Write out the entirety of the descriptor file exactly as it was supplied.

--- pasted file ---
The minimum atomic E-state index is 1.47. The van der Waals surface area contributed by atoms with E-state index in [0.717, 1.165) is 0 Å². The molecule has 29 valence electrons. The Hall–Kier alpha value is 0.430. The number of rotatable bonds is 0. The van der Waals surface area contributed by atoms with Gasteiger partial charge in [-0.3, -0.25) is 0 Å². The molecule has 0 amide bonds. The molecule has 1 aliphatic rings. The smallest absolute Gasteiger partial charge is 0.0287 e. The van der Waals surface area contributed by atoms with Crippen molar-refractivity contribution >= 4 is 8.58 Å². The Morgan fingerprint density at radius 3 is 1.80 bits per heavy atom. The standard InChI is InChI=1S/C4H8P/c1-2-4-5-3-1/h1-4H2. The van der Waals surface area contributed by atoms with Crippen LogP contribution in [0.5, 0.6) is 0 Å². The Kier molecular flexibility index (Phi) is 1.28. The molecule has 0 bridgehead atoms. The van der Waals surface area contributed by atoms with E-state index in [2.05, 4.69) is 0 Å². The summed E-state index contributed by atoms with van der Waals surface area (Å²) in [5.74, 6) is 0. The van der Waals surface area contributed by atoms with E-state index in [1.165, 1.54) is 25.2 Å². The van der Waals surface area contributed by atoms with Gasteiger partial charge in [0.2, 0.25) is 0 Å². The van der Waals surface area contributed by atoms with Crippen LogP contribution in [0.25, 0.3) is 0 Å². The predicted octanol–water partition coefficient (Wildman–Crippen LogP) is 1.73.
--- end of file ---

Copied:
The minimum atomic E-state index is 1.47. The van der Waals surface area contributed by atoms with E-state index in [0.717, 1.165) is 0 Å². The molecule has 29 valence electrons. The Hall–Kier alpha value is 0.430. The number of rotatable bonds is 0. The van der Waals surface area contributed by atoms with Gasteiger partial charge in [-0.3, -0.25) is 0 Å². The molecule has 0 amide bonds. The molecule has 1 aliphatic rings. The smallest absolute Gasteiger partial charge is 0.0287 e. The van der Waals surface area contributed by atoms with Crippen molar-refractivity contribution >= 4 is 8.58 Å². The Morgan fingerprint density at radius 3 is 1.80 bits per heavy atom. The standard InChI is InChI=1S/C4H8P/c1-2-4-5-3-1/h1-4H2. The van der Waals surface area contributed by atoms with Crippen LogP contribution in [0.5, 0.6) is 0 Å². The Kier molecular flexibility index (Phi) is 1.28. The molecule has 0 bridgehead atoms. The van der Waals surface area contributed by atoms with E-state index in [2.05, 4.69) is 0 Å². The summed E-state index contributed by atoms with van der Waals surface area (Å²) in [5.74, 6) is 0. The van der Waals surface area contributed by atoms with E-state index in [1.165, 1.54) is 25.2 Å². The van der Waals surface area contributed by atoms with Gasteiger partial charge in [0.2, 0.25) is 0 Å². The van der Waals surface area contributed by atoms with Crippen LogP contribution in [0.25, 0.3) is 0 Å². The predicted octanol–water partition coefficient (Wildman–Crippen LogP) is 1.73.